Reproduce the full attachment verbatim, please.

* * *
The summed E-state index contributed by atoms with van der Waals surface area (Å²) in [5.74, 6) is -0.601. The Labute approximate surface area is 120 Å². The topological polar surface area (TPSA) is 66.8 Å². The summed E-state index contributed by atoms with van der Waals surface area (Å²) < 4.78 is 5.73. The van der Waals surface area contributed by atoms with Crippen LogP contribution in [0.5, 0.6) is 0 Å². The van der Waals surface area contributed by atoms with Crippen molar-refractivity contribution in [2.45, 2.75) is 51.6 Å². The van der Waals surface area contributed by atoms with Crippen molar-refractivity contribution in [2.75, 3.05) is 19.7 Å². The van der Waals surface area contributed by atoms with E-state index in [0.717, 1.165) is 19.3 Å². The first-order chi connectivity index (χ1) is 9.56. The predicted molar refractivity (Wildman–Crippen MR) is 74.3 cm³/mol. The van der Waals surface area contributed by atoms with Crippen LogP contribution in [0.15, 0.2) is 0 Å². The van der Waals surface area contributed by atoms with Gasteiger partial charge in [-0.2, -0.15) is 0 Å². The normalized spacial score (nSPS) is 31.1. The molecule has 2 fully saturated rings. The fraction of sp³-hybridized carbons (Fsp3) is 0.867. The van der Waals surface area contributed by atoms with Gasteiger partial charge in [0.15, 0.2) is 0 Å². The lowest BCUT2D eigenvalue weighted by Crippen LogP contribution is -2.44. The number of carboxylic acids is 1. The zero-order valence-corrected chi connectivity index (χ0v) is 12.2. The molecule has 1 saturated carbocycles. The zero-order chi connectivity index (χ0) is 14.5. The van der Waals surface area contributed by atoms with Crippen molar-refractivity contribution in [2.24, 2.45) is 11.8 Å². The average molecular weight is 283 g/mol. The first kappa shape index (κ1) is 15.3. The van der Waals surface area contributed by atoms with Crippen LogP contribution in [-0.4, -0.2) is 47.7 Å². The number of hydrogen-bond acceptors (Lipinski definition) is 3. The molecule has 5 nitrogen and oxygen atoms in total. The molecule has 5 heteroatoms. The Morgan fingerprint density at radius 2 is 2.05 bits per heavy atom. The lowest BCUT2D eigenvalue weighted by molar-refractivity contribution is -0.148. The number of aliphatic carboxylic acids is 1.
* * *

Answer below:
The summed E-state index contributed by atoms with van der Waals surface area (Å²) in [5.74, 6) is -0.601. The Labute approximate surface area is 120 Å². The topological polar surface area (TPSA) is 66.8 Å². The summed E-state index contributed by atoms with van der Waals surface area (Å²) < 4.78 is 5.73. The van der Waals surface area contributed by atoms with Crippen LogP contribution in [0.5, 0.6) is 0 Å². The van der Waals surface area contributed by atoms with Crippen molar-refractivity contribution in [2.45, 2.75) is 51.6 Å². The van der Waals surface area contributed by atoms with Crippen molar-refractivity contribution in [2.75, 3.05) is 19.7 Å². The van der Waals surface area contributed by atoms with E-state index in [0.717, 1.165) is 19.3 Å². The first-order chi connectivity index (χ1) is 9.56. The predicted molar refractivity (Wildman–Crippen MR) is 74.3 cm³/mol. The van der Waals surface area contributed by atoms with Crippen LogP contribution in [0.15, 0.2) is 0 Å². The van der Waals surface area contributed by atoms with Gasteiger partial charge in [-0.2, -0.15) is 0 Å². The normalized spacial score (nSPS) is 31.1. The molecule has 2 fully saturated rings. The fraction of sp³-hybridized carbons (Fsp3) is 0.867. The van der Waals surface area contributed by atoms with Gasteiger partial charge in [0.15, 0.2) is 0 Å². The lowest BCUT2D eigenvalue weighted by Crippen LogP contribution is -2.44. The number of carboxylic acids is 1. The zero-order valence-corrected chi connectivity index (χ0v) is 12.2. The molecule has 1 saturated carbocycles. The zero-order chi connectivity index (χ0) is 14.5. The van der Waals surface area contributed by atoms with Crippen molar-refractivity contribution in [2.24, 2.45) is 11.8 Å². The average molecular weight is 283 g/mol. The first kappa shape index (κ1) is 15.3. The van der Waals surface area contributed by atoms with Crippen LogP contribution in [-0.4, -0.2) is 47.7 Å². The number of hydrogen-bond acceptors (Lipinski definition) is 3. The molecule has 5 nitrogen and oxygen atoms in total. The molecule has 5 heteroatoms. The Morgan fingerprint density at radius 2 is 2.05 bits per heavy atom. The lowest BCUT2D eigenvalue weighted by molar-refractivity contribution is -0.148. The number of aliphatic carboxylic acids is 1.